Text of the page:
|Publication number||US4718128 A|
|Application number||US 07/047,159|
|Publication date||Jan 12, 1988|
|Filing date||May 8, 1987|
|Priority date||May 8, 1987|
|Publication number||047159, 07047159, US 4718128 A, US 4718128A, US-A-4718128, US4718128 A, US4718128A|
|Inventors||Jen Y. Fan|
|Original Assignee||Fan Jen Y|
|Export Citation||BiBTeX, EndNote, RefMan|
|Patent Citations (8), Referenced by (7), Classifications (17), Legal Events (5)|
|External Links: USPTO, USPTO Assignment, Espacenet|
This invention relates to a three way faucet which can be directly used to control water flow to either a frontal faucet or a shower connection, and which in normal (central) position is OFF between the two above-stated positions. Previous faucets controlled the flow of water to either a frontal faucet or a shower connection, but not to both; a separate knob or rod was usually necessary to control flow direction. Also, previous faucets did not "snap" into the OFF position so as to let the user know that the handle is in optimum position. Also, previous handles could not lock into OFF position so that the handle could not be inadvertantly knocked out of position. FIGS. 9A-C show one type of prior art which has a threadably adjustable knob on the end thereof. FIGS. 9A-B in particular show the threadably adjustable parts which control the turning of the knob.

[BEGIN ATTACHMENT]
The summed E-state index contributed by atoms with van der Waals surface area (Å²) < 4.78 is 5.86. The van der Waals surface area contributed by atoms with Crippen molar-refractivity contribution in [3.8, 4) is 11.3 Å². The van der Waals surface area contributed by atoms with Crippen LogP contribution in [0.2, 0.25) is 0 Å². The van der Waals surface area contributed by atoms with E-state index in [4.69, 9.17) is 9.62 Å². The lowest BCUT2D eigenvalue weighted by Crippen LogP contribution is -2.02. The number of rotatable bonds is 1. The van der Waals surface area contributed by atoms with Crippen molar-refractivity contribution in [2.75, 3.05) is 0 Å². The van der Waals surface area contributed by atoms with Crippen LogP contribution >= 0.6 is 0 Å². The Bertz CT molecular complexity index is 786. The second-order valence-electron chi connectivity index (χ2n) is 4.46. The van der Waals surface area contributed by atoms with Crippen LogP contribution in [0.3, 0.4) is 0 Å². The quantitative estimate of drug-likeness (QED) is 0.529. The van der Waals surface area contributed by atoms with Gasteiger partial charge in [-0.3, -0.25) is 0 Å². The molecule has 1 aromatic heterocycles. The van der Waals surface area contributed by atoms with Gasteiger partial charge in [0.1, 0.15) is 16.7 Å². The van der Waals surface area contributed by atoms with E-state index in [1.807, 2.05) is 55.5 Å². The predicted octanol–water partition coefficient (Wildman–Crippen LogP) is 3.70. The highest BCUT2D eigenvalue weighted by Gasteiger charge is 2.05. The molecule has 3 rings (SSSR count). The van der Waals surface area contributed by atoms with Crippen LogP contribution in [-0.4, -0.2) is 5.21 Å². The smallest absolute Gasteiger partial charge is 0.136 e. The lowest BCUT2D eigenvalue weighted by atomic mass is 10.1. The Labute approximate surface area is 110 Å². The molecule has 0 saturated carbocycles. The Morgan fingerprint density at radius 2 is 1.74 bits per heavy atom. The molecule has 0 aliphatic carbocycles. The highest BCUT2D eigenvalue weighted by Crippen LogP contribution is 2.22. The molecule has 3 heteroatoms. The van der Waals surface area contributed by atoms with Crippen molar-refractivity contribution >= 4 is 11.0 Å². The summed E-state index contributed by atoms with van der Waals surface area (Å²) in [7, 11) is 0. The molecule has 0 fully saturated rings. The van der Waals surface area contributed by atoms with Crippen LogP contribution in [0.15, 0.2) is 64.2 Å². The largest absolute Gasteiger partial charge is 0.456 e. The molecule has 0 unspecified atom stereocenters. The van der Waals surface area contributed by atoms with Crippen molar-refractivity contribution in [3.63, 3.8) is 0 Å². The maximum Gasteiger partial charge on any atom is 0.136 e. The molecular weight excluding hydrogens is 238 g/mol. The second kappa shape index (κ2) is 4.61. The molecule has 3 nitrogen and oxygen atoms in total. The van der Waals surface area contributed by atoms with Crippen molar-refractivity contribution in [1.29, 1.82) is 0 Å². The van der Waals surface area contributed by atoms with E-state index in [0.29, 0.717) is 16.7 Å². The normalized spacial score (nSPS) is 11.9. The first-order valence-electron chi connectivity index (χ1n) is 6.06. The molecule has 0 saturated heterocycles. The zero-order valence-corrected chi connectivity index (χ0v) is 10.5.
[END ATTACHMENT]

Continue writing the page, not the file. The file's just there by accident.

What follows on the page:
It is the purpose of this present invention, therefore, to mitigate and/or obviate the above-mentioned drawbacks in the manner set forth in the detailed description of the preferred embodiment.
A primary objective of this invention is to provide an easy to use handle which can be used lifted up or pushed down so as to allow water flow to a frontal faucet or shower connection, respectively.
Another objective of this invention is to provide a faucet handle which "snaps" into place in OFF position so that the user knows that such handle is in optimum position.
A further objective of this invention is to provide a handle which can be locked in OFF position.
Further objectives and advantages of the present invention will become apparent as the following description proceeds, and the features of novelty which characterize the invention are pointed out with particularity in the claims annexed to and forming a part of this invention.
FIG. 1 is a perspective view of the preferred embodiment of the present invention;
FIG. 2 is a partially cut away top view of the preferred embodiment of the present invention, shown in OFF position; FIG. 3-A is a partially cut away top view of the preferred embodiment of the present invention shown in position A, wherein water is flowing to the shower connection.
FIG. 3-B is another partially cut away side view of the preferred embodiment of the present invention shown in position A, illustrating the direction of flow of the water;